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Catholic Coalition Launches New Contraceptive Coverage Lawsuit

Catholic Coalition Launches New Contraceptive Coverage Lawsuit

March 13, 2014 — A coalition of nearly 200 Catholic organizations on Wednesday asked a federal judge for an injunction against the federal contraceptive coverage rules, arguing that the government's accommodation for religiously affiliated organizations still requires employers to violate their religious beliefs, the AP/Sacramento Bee reports (McBride, AP/Sacramento Bee, 3/12).

The contraceptive coverage rules, which are being implemented under the Affordable Care Act (PL 111-148), require most for-profit, private businesses to offer contraceptive coverage in their employer-sponsored health plans. Houses of worship are exempt from the requirement, and religiously affiliated not-for-profits are eligible for an accommodation that ensures they do not have to pay for or directly provide coverage to their employees (Women's Health Policy Report, 3/12).

Religiously affiliated not-for-profits that object to contraceptive coverage must complete a form that states their objection. Doing so requires the organizations' insurers or a third-party administrator to organize and pay for the birth control coverage options for the organizations' employees.

Lawsuit Details

The Catholic Benefits Association -- a recently formed coalition of Catholic archdioceses, an insurance company and a nursing home -- filed suit in the same federal court as the owners of Hobby Lobby, an arts-and-crafts retail chain whose owners also oppose contraceptive coverage. Hobby Lobby won favorable rulings in that court and in the 10th U.S. Circuit Court of Appeals, and it is set to argue its case before the Supreme Court later this month.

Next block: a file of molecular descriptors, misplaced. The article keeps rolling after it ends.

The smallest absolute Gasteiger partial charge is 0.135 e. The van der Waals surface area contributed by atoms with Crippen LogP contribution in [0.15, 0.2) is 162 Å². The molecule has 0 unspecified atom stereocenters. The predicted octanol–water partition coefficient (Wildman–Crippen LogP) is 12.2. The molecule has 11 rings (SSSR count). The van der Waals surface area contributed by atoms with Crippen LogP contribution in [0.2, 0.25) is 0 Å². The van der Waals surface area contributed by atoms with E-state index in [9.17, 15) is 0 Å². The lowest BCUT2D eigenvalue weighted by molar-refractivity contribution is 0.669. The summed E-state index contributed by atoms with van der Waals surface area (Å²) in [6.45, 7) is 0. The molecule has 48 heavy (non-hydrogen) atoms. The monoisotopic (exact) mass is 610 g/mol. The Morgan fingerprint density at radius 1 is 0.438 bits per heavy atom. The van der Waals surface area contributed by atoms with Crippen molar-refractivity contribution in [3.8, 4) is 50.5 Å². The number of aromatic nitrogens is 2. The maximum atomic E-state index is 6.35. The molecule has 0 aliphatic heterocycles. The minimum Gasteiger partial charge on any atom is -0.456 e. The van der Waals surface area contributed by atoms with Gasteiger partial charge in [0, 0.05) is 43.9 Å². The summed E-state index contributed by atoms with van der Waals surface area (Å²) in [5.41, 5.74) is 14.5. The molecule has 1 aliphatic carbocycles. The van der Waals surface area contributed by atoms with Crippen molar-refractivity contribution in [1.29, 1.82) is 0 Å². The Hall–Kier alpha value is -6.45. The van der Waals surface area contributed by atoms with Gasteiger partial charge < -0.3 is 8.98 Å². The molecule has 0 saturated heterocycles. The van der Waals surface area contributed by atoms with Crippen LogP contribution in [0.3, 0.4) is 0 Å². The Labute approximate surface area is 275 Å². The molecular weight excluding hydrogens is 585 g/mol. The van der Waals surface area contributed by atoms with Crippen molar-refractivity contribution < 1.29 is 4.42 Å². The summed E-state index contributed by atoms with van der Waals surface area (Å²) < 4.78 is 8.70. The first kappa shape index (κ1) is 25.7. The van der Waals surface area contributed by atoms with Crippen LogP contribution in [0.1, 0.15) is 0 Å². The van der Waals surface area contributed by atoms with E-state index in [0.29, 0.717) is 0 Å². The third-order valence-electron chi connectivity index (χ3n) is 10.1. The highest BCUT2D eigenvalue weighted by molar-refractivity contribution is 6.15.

In its filing, the Catholic Benefits Association said that it wants to offer insurance that does not include contraceptive coverage. The organization requested a temporary injunction to block enforcement of the rules, arguing that signing the form would make its members complicit in actions that violate their religious beliefs. The group also argued that the government's definition of a "religious employer" is too narrow.

In addition, the group argued that the government has provided "countless" other exemptions to the rules, including for small businesses, grandfathered insurance plans and other religious groups, such as the Amish and three evangelical health care-sharing ministries. "The government's interest in the widespread availability of contraception cannot be compelling when defendants have exempted millions of plans, covering tens of millions of employees, from the mandate," the group said.

The coalition also said that the government does not have grounds to favor other religions over the Catholic faith (AP/Sacramento Bee, 3/12).